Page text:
« Genentech's Culture: At Risk or Not? |
| Structure-Activity: Lather, Rinse, and Repeat »
February 23, 2009
The Limits of Free Scientist Chow?
This piece over at Science magazine's "The Gonzo Scientist", brought back some memories. John Bohannon, in the midst of an investigation of truffles, tried an experiment on some party guests: rank a series of five patés according to taste. There were three authentic ones, two fake ones (liverwurst and whipped Spam), and. . .dog food.
He did tell people that dog food was one of the choices. Interestingly, although it ranked last in the taste test, people were no better than chance at identifying it as such. Perhaps they expected it to taste better than it did? But the reason this made me smile was thinking about the usual behavior of scientists and engineers down by the coffee machine. You know what I'm talking about - put anything down there, and people will eat it. It's a standard way of clearing out dessert-like things from home that you don't want around the place; take it to work and it'll disappear.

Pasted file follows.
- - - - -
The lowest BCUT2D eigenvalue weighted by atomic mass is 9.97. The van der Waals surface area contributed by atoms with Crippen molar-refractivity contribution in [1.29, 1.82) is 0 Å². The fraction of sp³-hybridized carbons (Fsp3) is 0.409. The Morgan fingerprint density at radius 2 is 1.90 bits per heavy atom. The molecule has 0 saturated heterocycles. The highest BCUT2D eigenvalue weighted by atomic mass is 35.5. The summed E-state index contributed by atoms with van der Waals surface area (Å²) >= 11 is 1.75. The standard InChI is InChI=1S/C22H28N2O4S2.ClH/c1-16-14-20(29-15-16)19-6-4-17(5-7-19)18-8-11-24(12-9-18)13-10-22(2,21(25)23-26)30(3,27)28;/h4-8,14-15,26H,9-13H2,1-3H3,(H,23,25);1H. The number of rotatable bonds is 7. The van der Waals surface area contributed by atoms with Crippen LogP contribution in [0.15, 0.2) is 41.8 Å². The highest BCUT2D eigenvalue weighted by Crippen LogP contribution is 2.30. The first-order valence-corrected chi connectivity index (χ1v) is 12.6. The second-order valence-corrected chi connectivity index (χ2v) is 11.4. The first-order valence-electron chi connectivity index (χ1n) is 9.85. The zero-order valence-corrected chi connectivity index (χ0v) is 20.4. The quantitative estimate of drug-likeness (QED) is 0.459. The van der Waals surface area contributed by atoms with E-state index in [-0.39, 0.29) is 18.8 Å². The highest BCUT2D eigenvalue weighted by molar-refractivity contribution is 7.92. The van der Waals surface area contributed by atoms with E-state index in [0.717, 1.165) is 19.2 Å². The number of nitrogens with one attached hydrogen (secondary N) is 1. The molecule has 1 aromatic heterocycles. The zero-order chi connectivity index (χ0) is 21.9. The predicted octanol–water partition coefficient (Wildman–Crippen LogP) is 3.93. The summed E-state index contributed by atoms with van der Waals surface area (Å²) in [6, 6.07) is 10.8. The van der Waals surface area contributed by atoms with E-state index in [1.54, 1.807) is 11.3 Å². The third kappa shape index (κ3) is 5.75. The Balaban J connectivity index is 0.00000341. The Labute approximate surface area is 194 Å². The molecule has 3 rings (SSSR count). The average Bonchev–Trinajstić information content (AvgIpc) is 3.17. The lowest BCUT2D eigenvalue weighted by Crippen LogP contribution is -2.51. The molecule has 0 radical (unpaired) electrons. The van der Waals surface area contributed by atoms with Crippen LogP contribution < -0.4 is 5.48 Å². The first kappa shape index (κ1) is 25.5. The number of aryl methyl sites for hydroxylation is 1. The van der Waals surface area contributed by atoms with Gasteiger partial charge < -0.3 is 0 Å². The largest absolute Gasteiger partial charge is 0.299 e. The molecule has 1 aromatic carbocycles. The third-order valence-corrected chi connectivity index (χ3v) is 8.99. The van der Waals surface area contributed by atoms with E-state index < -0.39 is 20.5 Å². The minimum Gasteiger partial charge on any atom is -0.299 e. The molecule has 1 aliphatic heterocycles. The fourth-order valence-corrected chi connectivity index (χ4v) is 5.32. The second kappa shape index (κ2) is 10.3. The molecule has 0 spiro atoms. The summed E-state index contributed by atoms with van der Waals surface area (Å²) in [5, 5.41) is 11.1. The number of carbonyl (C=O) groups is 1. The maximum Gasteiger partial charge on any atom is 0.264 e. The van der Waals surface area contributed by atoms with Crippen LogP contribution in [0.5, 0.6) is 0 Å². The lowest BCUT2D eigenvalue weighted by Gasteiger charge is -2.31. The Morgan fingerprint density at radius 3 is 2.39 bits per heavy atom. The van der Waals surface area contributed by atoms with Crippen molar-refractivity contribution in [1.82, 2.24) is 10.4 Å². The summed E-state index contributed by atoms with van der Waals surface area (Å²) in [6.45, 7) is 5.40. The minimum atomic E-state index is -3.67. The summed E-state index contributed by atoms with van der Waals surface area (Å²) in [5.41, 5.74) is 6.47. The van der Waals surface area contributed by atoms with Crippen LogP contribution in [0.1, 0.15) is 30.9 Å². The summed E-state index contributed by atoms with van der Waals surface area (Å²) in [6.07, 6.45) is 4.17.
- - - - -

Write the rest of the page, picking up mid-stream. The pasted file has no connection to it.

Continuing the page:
Well, I saw that put to the test once at a former company of mine. One of the freer spirits down the hall put out a bowl of chocolate-flavored hamster treats and sat back to watch the results. Unlike the dog-food experiment, he did not inform his subjects - but in his defense, he told me that he'd tried one himself, and that although they were somewhat gritty, he'd had worse.
Results? The hamster treats disappeared, of course. I'm just glad he didn't press on with this line of research - and as for me, I made sure never to eat anything left by the coffee machine at that end of the hallway. . .
+ TrackBacks (0) | Category: Life in the Drug Labs
POST A COMMENT
- RELATED ENTRIES
- Some Sales Force
- More on TC-2153
- Giving Ambulance Chasing a Bad Name
- Antibiotic Resistance: A Question or Two
- Sulfur, Sulfur, Sulfur
- Protein Structures Without Crystallization
- Market Exclusivity Is Sometimes Too Much
- CRISPR Gene Editing in Human Embryos: Not So Fast